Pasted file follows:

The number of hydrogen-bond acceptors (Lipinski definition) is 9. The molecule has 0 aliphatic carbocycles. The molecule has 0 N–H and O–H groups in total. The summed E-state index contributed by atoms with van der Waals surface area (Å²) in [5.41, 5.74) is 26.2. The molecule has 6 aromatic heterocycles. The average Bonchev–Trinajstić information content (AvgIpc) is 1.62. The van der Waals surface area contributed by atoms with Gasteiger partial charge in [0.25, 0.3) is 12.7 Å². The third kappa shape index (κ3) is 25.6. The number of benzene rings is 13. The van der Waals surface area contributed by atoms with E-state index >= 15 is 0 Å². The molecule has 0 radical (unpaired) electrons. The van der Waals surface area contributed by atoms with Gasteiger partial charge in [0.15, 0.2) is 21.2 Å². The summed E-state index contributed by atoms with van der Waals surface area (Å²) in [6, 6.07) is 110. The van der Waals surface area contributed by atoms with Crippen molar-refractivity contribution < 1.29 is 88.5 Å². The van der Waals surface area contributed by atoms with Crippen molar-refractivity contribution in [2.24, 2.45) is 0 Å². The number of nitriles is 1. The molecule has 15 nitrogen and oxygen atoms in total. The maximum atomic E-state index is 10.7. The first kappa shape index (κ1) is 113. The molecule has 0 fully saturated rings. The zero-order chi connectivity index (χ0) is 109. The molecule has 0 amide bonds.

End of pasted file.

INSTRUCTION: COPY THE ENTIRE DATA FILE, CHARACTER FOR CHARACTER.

The number of hydrogen-bond acceptors (Lipinski definition) is 9. The molecule has 0 aliphatic carbocycles. The molecule has 0 N–H and O–H groups in total. The summed E-state index contributed by atoms with van der Waals surface area (Å²) in [5.41, 5.74) is 26.2. The molecule has 6 aromatic heterocycles. The average Bonchev–Trinajstić information content (AvgIpc) is 1.62. The van der Waals surface area contributed by atoms with Gasteiger partial charge in [0.25, 0.3) is 12.7 Å². The third kappa shape index (κ3) is 25.6. The number of benzene rings is 13. The van der Waals surface area contributed by atoms with E-state index >= 15 is 0 Å². The molecule has 0 radical (unpaired) electrons. The van der Waals surface area contributed by atoms with Gasteiger partial charge in [0.15, 0.2) is 21.2 Å². The summed E-state index contributed by atoms with van der Waals surface area (Å²) in [6, 6.07) is 110. The van der Waals surface area contributed by atoms with Crippen molar-refractivity contribution < 1.29 is 88.5 Å². The van der Waals surface area contributed by atoms with Crippen molar-refractivity contribution in [2.24, 2.45) is 0 Å². The number of nitriles is 1. The molecule has 15 nitrogen and oxygen atoms in total. The maximum atomic E-state index is 10.7. The first kappa shape index (κ1) is 113. The molecule has 0 fully saturated rings. The zero-order chi connectivity index (χ0) is 109. The molecule has 0 amide bonds.